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  • History or clinical evidence of trauma

  • Headache, altered mental status, seizure, focal neurologic deficit

  • Signs of transtentorial herniation with progressive mass effect

  • Computed tomography (CT) or magnetic resonance imaging (MRI) showing skull fractures; epidural, subdural, subarachnoid, or intraparenchymal hemorrhage; or cerebral edema

General Considerations

Traumatic brain injury is a major cause of death and disability. The incidence is rising due to increasing motor vehicle accidents in low- and middle-income countries and falls of members of the aging population in high-income countries. Violence is reported to cause closed-head injury in about 7–10% of cases. Penetrating injuries are more common with the more frequent use of firearms, and a greater amount of blast injuries became the result of improved explosive devices used in terrorist and other attacks. More than 1.7 million patients with head injuries are treated annually in US emergency departments, and 21% of these patients are hospitalized. Almost 10% of all deaths in the United States are caused by injury, and about half of traumatic deaths involve the brain. The annual financial burden accounts to US $60 billion.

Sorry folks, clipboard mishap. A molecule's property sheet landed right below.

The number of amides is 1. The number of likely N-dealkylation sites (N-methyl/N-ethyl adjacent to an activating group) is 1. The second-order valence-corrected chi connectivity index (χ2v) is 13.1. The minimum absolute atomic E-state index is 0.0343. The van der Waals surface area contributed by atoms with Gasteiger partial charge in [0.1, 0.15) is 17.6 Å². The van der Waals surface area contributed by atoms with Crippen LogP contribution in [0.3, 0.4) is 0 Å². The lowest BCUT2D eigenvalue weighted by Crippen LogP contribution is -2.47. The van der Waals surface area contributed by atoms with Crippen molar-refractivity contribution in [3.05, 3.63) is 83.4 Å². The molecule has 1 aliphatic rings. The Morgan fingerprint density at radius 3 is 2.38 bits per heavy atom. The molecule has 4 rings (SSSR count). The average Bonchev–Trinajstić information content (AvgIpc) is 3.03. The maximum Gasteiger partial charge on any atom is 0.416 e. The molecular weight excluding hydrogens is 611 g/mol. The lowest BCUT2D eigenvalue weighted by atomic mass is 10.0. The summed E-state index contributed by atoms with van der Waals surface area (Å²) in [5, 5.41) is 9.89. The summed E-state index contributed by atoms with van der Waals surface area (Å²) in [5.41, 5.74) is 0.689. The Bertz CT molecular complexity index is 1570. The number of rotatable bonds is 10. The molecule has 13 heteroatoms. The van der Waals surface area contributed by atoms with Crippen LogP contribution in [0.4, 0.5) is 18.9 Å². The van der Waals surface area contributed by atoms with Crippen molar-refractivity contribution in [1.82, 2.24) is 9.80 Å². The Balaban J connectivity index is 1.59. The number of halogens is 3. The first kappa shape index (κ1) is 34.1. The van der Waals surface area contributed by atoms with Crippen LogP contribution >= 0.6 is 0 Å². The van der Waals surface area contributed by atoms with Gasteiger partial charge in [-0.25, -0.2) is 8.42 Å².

Brain injuries occur at all ages, but the peak is in young adults between the ages of 15 and 25 years. Head injury is the leading cause of death among people younger than 25 years. Men are affected three to four times as often as women.

Traumatic brain injury can be classified according to the mechanism of injury, clinical severity, structural damage on imaging, and prognosis (Table 14–1).

Table 14–1.Classification of traumatic brain injury.

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